• U.S. Bill Seeks Sanctions On Azerbaijani Officials For 'Appalling' Rights Record

    A U.S. lawmaker has introduced legislation that would deny U.S. visas to senior Azerbaijani officials due to what he calls Baku's "appalling human rights violations." U.S. Representative Chris Smith (Republican-New Jersey) introduced the bill, titled the Azerbaijan Democracy Act of 2015, in the House of Representatives on December 16. "The human rights situation has seriously deteriorated in Azerbaijan, causing damage to its relations with the United States and other countries, and has damaged its own society by imprisoning or exiling some of its best and brightest citizens," Smith told a hearing of Congress's Helsinki Commission held in conjunction with the announcement of the legislation.

  • Helsinki Commission Hearing to Scrutinize Azerbaijan’s Persecution of RFE/RL Reporter Khadija Ismayilova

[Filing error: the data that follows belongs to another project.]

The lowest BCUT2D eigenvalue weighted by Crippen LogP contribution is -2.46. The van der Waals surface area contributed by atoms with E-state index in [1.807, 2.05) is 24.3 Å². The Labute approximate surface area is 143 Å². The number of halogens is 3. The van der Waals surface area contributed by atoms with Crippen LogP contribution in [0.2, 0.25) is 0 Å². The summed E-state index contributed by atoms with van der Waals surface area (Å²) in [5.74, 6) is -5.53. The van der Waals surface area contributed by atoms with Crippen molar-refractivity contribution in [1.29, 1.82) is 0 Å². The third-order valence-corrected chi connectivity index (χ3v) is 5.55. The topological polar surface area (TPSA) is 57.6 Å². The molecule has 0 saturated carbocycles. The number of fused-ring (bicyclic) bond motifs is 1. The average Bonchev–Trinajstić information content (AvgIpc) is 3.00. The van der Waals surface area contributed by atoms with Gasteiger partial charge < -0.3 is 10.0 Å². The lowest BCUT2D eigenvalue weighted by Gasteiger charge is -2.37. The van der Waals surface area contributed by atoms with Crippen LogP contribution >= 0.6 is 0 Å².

WASHINGTON—The Commission on Security and Cooperation in Europe, also known as the Helsinki Commission, today announced the following hearing: “Azerbaijan’s Persecution of RFE/RL Reporter Khadija Ismayilova” Wednesday, December 16, 2015 2:00 PM Rayburn House Office Building Room 2200 Live Webcast: http://bit.ly/1VRaf3G In December 2014 the Government of Azerbaijan arrested investigative journalist Khadija Ismayilova on spurious charges and subsequently raided the offices of her employer, U.S.-funded Radio Free Europe/Radio Liberty (RFE/RL).  After a lengthy trial that was widely condemned by the international community for numerous irregularities, in September Ms. Ismayilova was sentenced to 7.5 years in prison. Her appeal was denied on November 25 and the RFE/RL Baku Bureau has remained shuttered by the Government of Azerbaijan.  As Helsinki Commission Chair Rep. Chris Smith (NJ-04) noted at the time of her sentencing, “[Ms. Ismayilova] is being robbed of her freedom for exposing corruption within the Azerbaijani government. Her arrest last December and the subsequent shutdown of the RFE/RL bureau in Baku were direct attacks on media freedom.”  Ms. Ismayilova is known for her well-documented investigative reports into the wealth of the senior leadership of the Government of Azerbaijan and had suffered harassment from the security services for some time before her arrest.  This hearing will examine the conduct of the trial against Ms. Ismayilova and whether or not the U.S. Government has done all it can to secure her release and to address the closing of the Baku bureau of RFE/RL. The following witnesses are scheduled to testify: Nenad Pejic, Vice President / Editor-in-Chief of Programming, RFE/RL Delphine Halgand, U.S. Director, Reporters Without Borders T. Kumar, International Advocacy Director, Amnesty International USA Shelly Han, Policy Advisor, Commission on Security and Cooperation in Europe